Yellowstone Theological Institute is blessed to have William Fowler on board as Provost. He joins YTI from Howard Payne University in Brownwood, Texas. The following interview highlights YTI’s endeavors in theological work, as well as some of Bill’s interests and joys.
How has your history of studying and teaching religion influenced your decision to move forward with YTI?
My earliest teaching experience was at the Canadian Baptist Theological College. The CBTC was an effort to provide theological training for Canadian students to minister in a Canadian culture with a distinct Baptist flavor. We provided theological training for the region so that ministers could both stay with their congregations and still be equipped to do ministry in their setting. At YTI, we are intentionally culturally conscious and regionally focused so that we can apply the same concept to our teaching, with a focus in the Rocky Mountain Northwest that will equip them to do ministry in a variety of settings.
YTI is also intentionally relational. We believe that the Gospel moves most quickly and powerfully through relationships, and that churches grow best when people are connected by strong, healthy relationships. Hinder or block healthy relationships and you hinder the flow of the Gospel and its redemptive power in our world. As our faculty and staff live out relationships that reflect respect, care, appreciation, humility, inter-dependence, freedom, support, understanding, love, and vulnerability, students will grow in that environment and learn how to foster healthy relationships in Christian community as well.
At YTI, I sense the importance of what we were doing at the CBTC, the wealth of relationships we enjoyed at HPU, and the quality of education that I received both at HPU and at Golden Gate Baptist Theological Seminary where I completed my M.Div. and Ph.D. degrees. YTI excites and delights me. I am blessed to be part of it.
What are you looking forward to most about working with YTI? About living in Montana?
For starters, I look at the team of people, faculty and staff, that God has put together for this new seminary and my heart swells with anticipation! I am ready to rock with this band of brothers and sisters. Then, I want to get to know the pastors and other missional leaders in the Rocky Mountain Northwest. They have so much to teach me, and I want them to sense that YTI is there to support them too. Additionally, I can’t wait to meet and work with the men and women who will trust us and come to YTI to be trained.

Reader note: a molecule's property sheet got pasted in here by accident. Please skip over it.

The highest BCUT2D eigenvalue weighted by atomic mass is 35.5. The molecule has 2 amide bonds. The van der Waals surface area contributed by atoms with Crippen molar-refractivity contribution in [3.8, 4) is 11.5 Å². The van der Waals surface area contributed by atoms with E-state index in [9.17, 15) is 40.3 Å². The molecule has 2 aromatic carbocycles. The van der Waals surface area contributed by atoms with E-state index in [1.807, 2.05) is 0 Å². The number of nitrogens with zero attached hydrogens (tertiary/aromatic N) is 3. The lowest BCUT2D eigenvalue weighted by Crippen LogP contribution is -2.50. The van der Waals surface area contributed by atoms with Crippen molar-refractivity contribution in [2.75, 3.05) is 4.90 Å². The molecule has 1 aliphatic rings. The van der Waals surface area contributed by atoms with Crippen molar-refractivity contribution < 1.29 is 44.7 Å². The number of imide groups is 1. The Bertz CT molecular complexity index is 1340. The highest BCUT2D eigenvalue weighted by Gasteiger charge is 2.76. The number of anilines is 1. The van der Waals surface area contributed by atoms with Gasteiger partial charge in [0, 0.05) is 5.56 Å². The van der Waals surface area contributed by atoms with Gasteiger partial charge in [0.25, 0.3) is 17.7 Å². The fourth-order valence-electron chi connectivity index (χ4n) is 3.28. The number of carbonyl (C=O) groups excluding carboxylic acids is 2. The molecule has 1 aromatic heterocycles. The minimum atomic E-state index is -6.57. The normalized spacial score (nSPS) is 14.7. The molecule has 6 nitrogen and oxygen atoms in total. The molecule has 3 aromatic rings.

As far as Montana goes, there was, years ago, a commercial for Pontiac with the tagline “Life’s better in Montana.” I’ve never doubted it. Some people have expressed concern about the cold, but I lived 14 Saskatchewan winters, which are like dog years. You get seven years credit for every winter in Saskatchewan. My only concern is that if I ever want to venture away from the Gallatin Valley in the winter, I’ll need 4WD.
You’ve just had an addition to your family, a grandson. Would you tell us a little about him?
His name is William Fowler, born 8 days after my birthday in March. Greeting my new (and so far only) grandchild and then leaving him is one of the most difficult aspects of this transition, but God has given Dianne (my wife) and I peace.
If you find some free time in the chaos of moving, what might we find you doing?
I have a fly rod for Northern Pike fishing in Saskatchewan, but I’ll need to learn the finesse of stream fishing for trout. It’s a whole new world to explore. I also love to play basketball. There is a retired pastor who plays regularly at the gym near my new home, and he’s even older than I am (I’m 62). I’m working on the theory that you don’t quit playing because you get old, you get old because you quit playing. The fact that they have a hot-water whirlpool at the gym sounds good too. I may be able to survive.